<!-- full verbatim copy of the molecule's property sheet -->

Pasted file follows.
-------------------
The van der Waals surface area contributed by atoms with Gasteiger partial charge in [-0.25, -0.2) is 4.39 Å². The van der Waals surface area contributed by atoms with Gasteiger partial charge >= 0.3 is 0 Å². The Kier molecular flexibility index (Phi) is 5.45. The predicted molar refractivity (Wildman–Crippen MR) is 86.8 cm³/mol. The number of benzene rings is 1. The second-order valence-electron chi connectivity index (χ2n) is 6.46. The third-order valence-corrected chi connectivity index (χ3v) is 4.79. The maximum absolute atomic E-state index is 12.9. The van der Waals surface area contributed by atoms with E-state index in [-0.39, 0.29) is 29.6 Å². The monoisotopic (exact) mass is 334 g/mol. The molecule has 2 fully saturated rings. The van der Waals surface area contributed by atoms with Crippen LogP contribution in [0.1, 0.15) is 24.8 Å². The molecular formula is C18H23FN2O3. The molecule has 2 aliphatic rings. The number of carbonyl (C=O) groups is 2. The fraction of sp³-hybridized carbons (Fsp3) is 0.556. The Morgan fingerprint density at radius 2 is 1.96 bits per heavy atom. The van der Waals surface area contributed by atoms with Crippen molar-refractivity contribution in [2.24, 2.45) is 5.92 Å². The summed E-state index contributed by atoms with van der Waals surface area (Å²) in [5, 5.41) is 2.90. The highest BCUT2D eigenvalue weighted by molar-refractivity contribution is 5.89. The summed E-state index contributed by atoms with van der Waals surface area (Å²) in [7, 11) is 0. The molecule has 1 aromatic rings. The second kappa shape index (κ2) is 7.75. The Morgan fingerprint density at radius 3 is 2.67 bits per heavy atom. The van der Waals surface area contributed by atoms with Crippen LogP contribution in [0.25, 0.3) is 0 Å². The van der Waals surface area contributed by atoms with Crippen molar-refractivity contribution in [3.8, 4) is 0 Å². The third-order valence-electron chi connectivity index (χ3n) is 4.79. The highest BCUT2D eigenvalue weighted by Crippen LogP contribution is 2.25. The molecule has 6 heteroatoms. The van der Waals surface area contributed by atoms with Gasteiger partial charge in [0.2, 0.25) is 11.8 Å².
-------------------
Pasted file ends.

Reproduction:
The van der Waals surface area contributed by atoms with Gasteiger partial charge in [-0.25, -0.2) is 4.39 Å². The van der Waals surface area contributed by atoms with Gasteiger partial charge >= 0.3 is 0 Å². The Kier molecular flexibility index (Phi) is 5.45. The predicted molar refractivity (Wildman–Crippen MR) is 86.8 cm³/mol. The number of benzene rings is 1. The second-order valence-electron chi connectivity index (χ2n) is 6.46. The third-order valence-corrected chi connectivity index (χ3v) is 4.79. The maximum absolute atomic E-state index is 12.9. The van der Waals surface area contributed by atoms with E-state index in [-0.39, 0.29) is 29.6 Å². The monoisotopic (exact) mass is 334 g/mol. The molecule has 2 fully saturated rings. The van der Waals surface area contributed by atoms with Crippen LogP contribution in [0.1, 0.15) is 24.8 Å². The molecular formula is C18H23FN2O3. The molecule has 2 aliphatic rings. The number of carbonyl (C=O) groups is 2. The fraction of sp³-hybridized carbons (Fsp3) is 0.556. The Morgan fingerprint density at radius 2 is 1.96 bits per heavy atom. The van der Waals surface area contributed by atoms with Crippen molar-refractivity contribution in [2.24, 2.45) is 5.92 Å². The summed E-state index contributed by atoms with van der Waals surface area (Å²) in [5, 5.41) is 2.90. The highest BCUT2D eigenvalue weighted by molar-refractivity contribution is 5.89. The summed E-state index contributed by atoms with van der Waals surface area (Å²) in [7, 11) is 0. The molecule has 1 aromatic rings. The second kappa shape index (κ2) is 7.75. The Morgan fingerprint density at radius 3 is 2.67 bits per heavy atom. The van der Waals surface area contributed by atoms with Crippen LogP contribution in [0.25, 0.3) is 0 Å². The van der Waals surface area contributed by atoms with Crippen molar-refractivity contribution in [3.8, 4) is 0 Å². The third-order valence-electron chi connectivity index (χ3n) is 4.79. The highest BCUT2D eigenvalue weighted by Crippen LogP contribution is 2.25. The molecule has 6 heteroatoms. The van der Waals surface area contributed by atoms with Gasteiger partial charge in [0.2, 0.25) is 11.8 Å².